Goldendoodle: Must-Have Brush #1


Most often, professional groomers will suggest a metal combo like this one. [Amazon link]

From my experience, these dog combs work great in the hands of a professional, but as a DIYer at home, it caused my Doodle to cry outwhen I tried to remove several small mats.

Using the metal comb made her not want to come near me when I had it in my hand.

As far as I am concerned, this brush is hands down the best brush for painlessly removing matted fur that I have ever seen!

#1 DE-MATTING comb

As I said, this is hands down the best way to remove matted fur without making your dog cry in pain. 

This is the de-matting comb I bought and recommend you try. I was really amazed at how cheap it was on Amazon. [Amazon Link]

Lexie, my Goldendoodle, is a bit of a wimp when it comes to grooming. She will whine just at the idea something may hurt. Once I purchased this de-matting comb, I can spend thirty minutes going through her fur and she will just sit there and let me work.

My favorite way to use this de-matting comb if it is just for routine maintenance is to get Lexie up on my lap. She will usually settle down and let me rake through her fur for five or six minutes. Much more than that and she will get restless and jump down. I take a 10 or 15-minute break and then come back for another session of raking through her fur.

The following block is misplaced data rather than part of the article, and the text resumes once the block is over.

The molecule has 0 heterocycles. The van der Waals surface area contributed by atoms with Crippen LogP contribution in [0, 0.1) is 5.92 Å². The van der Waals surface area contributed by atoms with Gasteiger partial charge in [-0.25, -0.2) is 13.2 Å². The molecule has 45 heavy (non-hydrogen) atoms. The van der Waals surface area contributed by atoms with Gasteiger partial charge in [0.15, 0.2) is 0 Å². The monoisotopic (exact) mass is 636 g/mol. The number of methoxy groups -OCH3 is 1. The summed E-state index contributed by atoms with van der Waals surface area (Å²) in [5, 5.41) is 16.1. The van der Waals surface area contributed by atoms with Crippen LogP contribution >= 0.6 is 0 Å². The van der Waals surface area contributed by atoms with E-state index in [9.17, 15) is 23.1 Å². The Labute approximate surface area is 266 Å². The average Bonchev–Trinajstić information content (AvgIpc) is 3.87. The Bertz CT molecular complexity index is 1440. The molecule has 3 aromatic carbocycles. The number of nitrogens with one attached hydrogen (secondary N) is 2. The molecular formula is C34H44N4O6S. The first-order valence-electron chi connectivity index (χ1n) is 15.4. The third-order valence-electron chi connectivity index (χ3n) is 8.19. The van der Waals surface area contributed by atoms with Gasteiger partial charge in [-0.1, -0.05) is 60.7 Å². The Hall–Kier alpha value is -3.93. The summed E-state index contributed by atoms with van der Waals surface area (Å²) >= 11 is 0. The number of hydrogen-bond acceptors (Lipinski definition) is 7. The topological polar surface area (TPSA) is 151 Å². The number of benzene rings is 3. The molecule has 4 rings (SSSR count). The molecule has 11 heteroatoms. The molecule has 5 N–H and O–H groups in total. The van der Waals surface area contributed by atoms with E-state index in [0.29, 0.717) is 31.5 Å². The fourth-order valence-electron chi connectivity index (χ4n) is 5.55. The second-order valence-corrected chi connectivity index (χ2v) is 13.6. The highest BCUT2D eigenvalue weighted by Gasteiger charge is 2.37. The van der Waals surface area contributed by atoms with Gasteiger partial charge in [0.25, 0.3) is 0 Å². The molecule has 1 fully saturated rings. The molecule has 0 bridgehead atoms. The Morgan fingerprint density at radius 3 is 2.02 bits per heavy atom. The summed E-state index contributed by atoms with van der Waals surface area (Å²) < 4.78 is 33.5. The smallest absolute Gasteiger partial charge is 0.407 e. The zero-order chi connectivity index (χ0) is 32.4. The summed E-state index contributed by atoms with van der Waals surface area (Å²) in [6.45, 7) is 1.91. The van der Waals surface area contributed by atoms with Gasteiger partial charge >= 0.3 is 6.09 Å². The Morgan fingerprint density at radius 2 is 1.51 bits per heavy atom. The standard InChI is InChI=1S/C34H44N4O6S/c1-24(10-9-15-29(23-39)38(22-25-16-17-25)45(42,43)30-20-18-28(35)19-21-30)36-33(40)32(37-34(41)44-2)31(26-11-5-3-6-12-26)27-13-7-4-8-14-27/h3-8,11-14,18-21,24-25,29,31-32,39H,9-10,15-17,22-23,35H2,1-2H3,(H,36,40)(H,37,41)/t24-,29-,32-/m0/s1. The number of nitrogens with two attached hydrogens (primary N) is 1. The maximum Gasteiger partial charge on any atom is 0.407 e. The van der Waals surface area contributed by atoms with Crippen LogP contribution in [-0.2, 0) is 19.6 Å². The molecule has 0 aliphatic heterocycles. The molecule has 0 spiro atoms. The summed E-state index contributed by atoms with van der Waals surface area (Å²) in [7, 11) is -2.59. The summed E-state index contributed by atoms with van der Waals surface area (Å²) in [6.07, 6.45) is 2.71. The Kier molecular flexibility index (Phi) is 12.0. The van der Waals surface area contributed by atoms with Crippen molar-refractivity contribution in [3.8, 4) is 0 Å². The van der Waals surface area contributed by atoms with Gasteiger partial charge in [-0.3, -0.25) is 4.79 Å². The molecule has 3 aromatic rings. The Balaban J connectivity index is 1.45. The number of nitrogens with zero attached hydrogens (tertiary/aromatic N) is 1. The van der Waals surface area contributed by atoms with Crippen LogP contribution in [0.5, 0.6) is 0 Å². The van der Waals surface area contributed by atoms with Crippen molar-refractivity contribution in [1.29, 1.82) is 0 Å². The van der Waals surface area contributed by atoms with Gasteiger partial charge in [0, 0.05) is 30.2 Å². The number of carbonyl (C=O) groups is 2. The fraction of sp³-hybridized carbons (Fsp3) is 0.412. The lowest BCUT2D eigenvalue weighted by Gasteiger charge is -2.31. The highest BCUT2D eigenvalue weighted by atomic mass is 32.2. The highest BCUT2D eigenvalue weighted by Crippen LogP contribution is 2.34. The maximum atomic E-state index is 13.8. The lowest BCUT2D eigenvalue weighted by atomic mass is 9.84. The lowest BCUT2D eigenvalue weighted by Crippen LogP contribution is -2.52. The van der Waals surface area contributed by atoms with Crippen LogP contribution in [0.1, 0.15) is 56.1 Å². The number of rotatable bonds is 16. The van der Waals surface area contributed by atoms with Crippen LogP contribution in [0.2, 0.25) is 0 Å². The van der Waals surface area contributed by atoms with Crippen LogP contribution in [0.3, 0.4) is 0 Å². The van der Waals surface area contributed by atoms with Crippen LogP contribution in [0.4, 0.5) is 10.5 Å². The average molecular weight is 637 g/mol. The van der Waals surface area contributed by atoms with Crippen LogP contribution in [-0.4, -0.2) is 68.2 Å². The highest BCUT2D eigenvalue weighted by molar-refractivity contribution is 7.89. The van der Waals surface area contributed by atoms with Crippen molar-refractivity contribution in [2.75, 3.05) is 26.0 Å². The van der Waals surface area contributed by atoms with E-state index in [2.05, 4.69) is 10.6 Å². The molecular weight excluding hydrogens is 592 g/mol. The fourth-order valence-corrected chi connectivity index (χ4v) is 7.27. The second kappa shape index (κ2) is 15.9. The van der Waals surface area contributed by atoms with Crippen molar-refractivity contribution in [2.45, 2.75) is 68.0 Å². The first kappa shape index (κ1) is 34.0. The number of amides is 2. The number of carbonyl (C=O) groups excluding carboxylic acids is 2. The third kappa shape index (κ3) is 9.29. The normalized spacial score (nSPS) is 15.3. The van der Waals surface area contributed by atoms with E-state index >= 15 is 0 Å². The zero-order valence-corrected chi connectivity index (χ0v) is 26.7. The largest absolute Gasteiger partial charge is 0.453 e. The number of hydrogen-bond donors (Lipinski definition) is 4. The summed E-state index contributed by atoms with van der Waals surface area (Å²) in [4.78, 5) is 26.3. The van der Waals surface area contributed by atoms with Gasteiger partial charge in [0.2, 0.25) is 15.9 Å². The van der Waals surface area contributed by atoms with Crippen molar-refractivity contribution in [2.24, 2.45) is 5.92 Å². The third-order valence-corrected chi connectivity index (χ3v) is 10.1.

There are several ways to use the de-matting comb. You can use it all over to remove small tangles before they become full-blown mats. However, may groomers may not recommend this because it could cause cut or break the ends of the fur. At least this is what some groomers have said.

From my experience and as a dog owner who just wants something easy that works and does not cause a lot of pain for my dog, I have not had any issues using this de-matting comb.


In the photo above I am actually brushing against the grain of her fur. Typically I run with the fur. This is especially true if I know she has mats that need attention.

Then, once I find a mat, I will lift up and then gently work the comb front to back allowing the serrated blades to cut through the matted fur.

If the mat is really bad, I  will hold the mat with my fingers and put the blade of the comb at the base of the mat. Then pull the mat over the comb to be able to cut the entire mat out of the fur without removing surrounding fur.

Something I will use scissors, but I have found that scissors often take out healthy fur when the de-matting comb can get lower without getting the health fur.